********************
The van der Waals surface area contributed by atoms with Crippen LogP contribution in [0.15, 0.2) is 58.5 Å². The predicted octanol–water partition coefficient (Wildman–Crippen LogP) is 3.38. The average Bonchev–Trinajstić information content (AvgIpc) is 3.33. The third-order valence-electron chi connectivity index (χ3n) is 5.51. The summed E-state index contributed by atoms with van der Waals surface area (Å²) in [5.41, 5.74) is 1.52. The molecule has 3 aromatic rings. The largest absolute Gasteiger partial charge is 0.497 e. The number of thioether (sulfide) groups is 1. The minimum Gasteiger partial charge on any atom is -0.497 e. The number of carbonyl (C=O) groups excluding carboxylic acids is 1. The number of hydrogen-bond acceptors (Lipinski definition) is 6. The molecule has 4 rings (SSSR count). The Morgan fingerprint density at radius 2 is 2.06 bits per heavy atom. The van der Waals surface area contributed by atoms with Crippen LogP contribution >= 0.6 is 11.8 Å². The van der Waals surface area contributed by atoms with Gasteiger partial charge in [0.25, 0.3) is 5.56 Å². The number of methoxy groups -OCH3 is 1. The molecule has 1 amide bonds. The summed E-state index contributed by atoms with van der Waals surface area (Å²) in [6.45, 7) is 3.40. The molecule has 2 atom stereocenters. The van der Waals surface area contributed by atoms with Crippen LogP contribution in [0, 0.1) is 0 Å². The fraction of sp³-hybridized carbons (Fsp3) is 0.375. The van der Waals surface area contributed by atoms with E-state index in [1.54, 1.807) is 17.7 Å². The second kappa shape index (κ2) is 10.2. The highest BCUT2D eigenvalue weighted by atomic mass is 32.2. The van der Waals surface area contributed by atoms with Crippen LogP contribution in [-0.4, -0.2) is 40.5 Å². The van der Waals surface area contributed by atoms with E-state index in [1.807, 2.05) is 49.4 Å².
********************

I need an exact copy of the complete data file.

The van der Waals surface area contributed by atoms with Crippen LogP contribution in [0.15, 0.2) is 58.5 Å². The predicted octanol–water partition coefficient (Wildman–Crippen LogP) is 3.38. The average Bonchev–Trinajstić information content (AvgIpc) is 3.33. The third-order valence-electron chi connectivity index (χ3n) is 5.51. The summed E-state index contributed by atoms with van der Waals surface area (Å²) in [5.41, 5.74) is 1.52. The molecule has 3 aromatic rings. The largest absolute Gasteiger partial charge is 0.497 e. The number of thioether (sulfide) groups is 1. The minimum Gasteiger partial charge on any atom is -0.497 e. The number of carbonyl (C=O) groups excluding carboxylic acids is 1. The number of hydrogen-bond acceptors (Lipinski definition) is 6. The molecule has 4 rings (SSSR count). The Morgan fingerprint density at radius 2 is 2.06 bits per heavy atom. The van der Waals surface area contributed by atoms with Crippen LogP contribution >= 0.6 is 11.8 Å². The van der Waals surface area contributed by atoms with Gasteiger partial charge in [0.25, 0.3) is 5.56 Å². The number of methoxy groups -OCH3 is 1. The molecule has 1 amide bonds. The summed E-state index contributed by atoms with van der Waals surface area (Å²) in [6.45, 7) is 3.40. The molecule has 2 atom stereocenters. The van der Waals surface area contributed by atoms with Crippen LogP contribution in [0, 0.1) is 0 Å². The fraction of sp³-hybridized carbons (Fsp3) is 0.375. The van der Waals surface area contributed by atoms with E-state index in [1.54, 1.807) is 17.7 Å². The second kappa shape index (κ2) is 10.2. The highest BCUT2D eigenvalue weighted by atomic mass is 32.2. The van der Waals surface area contributed by atoms with Crippen LogP contribution in [-0.4, -0.2) is 40.5 Å². The van der Waals surface area contributed by atoms with E-state index in [1.807, 2.05) is 49.4 Å².